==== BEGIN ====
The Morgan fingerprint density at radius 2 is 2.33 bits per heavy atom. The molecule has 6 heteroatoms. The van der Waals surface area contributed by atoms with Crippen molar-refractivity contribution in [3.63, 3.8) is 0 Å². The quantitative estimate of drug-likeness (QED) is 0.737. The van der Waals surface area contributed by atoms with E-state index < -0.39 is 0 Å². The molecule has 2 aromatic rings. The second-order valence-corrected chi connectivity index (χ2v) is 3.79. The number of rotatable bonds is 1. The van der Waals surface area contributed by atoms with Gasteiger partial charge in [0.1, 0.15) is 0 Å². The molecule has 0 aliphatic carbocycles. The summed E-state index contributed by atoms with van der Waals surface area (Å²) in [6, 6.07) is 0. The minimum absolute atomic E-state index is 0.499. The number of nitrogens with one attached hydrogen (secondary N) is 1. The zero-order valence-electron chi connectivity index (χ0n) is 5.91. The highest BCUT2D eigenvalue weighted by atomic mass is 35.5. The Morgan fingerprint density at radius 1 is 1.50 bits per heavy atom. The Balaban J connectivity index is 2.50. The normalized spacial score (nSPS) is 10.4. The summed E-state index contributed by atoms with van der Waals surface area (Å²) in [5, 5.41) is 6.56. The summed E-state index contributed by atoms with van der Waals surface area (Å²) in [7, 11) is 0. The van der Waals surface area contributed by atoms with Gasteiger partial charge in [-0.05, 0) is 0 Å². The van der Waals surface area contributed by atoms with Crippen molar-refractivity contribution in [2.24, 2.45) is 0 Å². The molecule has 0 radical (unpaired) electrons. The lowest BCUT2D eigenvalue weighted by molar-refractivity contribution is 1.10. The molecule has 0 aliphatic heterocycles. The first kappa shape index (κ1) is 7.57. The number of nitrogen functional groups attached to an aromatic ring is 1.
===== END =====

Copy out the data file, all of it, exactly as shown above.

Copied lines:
The Morgan fingerprint density at radius 2 is 2.33 bits per heavy atom. The molecule has 6 heteroatoms. The van der Waals surface area contributed by atoms with Crippen molar-refractivity contribution in [3.63, 3.8) is 0 Å². The quantitative estimate of drug-likeness (QED) is 0.737. The van der Waals surface area contributed by atoms with E-state index < -0.39 is 0 Å². The molecule has 2 aromatic rings. The second-order valence-corrected chi connectivity index (χ2v) is 3.79. The number of rotatable bonds is 1. The van der Waals surface area contributed by atoms with Gasteiger partial charge in [0.1, 0.15) is 0 Å². The molecule has 0 aliphatic carbocycles. The summed E-state index contributed by atoms with van der Waals surface area (Å²) in [6, 6.07) is 0. The minimum absolute atomic E-state index is 0.499. The number of nitrogens with one attached hydrogen (secondary N) is 1. The zero-order valence-electron chi connectivity index (χ0n) is 5.91. The highest BCUT2D eigenvalue weighted by atomic mass is 35.5. The Morgan fingerprint density at radius 1 is 1.50 bits per heavy atom. The Balaban J connectivity index is 2.50. The normalized spacial score (nSPS) is 10.4. The summed E-state index contributed by atoms with van der Waals surface area (Å²) in [5, 5.41) is 6.56. The summed E-state index contributed by atoms with van der Waals surface area (Å²) in [7, 11) is 0. The van der Waals surface area contributed by atoms with Gasteiger partial charge in [-0.05, 0) is 0 Å². The van der Waals surface area contributed by atoms with Crippen molar-refractivity contribution in [2.24, 2.45) is 0 Å². The molecule has 0 radical (unpaired) electrons. The lowest BCUT2D eigenvalue weighted by molar-refractivity contribution is 1.10. The molecule has 0 aliphatic heterocycles. The first kappa shape index (κ1) is 7.57. The number of nitrogen functional groups attached to an aromatic ring is 1.